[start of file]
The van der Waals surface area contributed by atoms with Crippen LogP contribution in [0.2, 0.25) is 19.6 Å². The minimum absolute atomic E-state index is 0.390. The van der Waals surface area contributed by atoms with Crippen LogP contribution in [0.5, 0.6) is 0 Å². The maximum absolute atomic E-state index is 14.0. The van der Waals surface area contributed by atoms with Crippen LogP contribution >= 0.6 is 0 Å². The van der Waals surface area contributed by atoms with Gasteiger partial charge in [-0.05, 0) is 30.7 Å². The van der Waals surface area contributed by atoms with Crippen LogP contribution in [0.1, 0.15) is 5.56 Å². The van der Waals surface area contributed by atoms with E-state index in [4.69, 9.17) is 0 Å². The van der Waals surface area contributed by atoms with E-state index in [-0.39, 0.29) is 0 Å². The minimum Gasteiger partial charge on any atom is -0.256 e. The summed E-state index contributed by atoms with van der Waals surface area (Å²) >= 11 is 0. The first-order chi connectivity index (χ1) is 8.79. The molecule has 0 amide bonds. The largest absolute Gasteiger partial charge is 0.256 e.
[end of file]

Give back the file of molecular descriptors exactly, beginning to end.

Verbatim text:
The van der Waals surface area contributed by atoms with Crippen LogP contribution in [0.2, 0.25) is 19.6 Å². The minimum absolute atomic E-state index is 0.390. The van der Waals surface area contributed by atoms with Crippen LogP contribution in [0.5, 0.6) is 0 Å². The maximum absolute atomic E-state index is 14.0. The van der Waals surface area contributed by atoms with Crippen LogP contribution >= 0.6 is 0 Å². The van der Waals surface area contributed by atoms with Gasteiger partial charge in [-0.05, 0) is 30.7 Å². The van der Waals surface area contributed by atoms with Crippen LogP contribution in [0.1, 0.15) is 5.56 Å². The van der Waals surface area contributed by atoms with E-state index in [4.69, 9.17) is 0 Å². The van der Waals surface area contributed by atoms with E-state index in [-0.39, 0.29) is 0 Å². The minimum Gasteiger partial charge on any atom is -0.256 e. The summed E-state index contributed by atoms with van der Waals surface area (Å²) >= 11 is 0. The first-order chi connectivity index (χ1) is 8.79. The molecule has 0 amide bonds. The largest absolute Gasteiger partial charge is 0.256 e.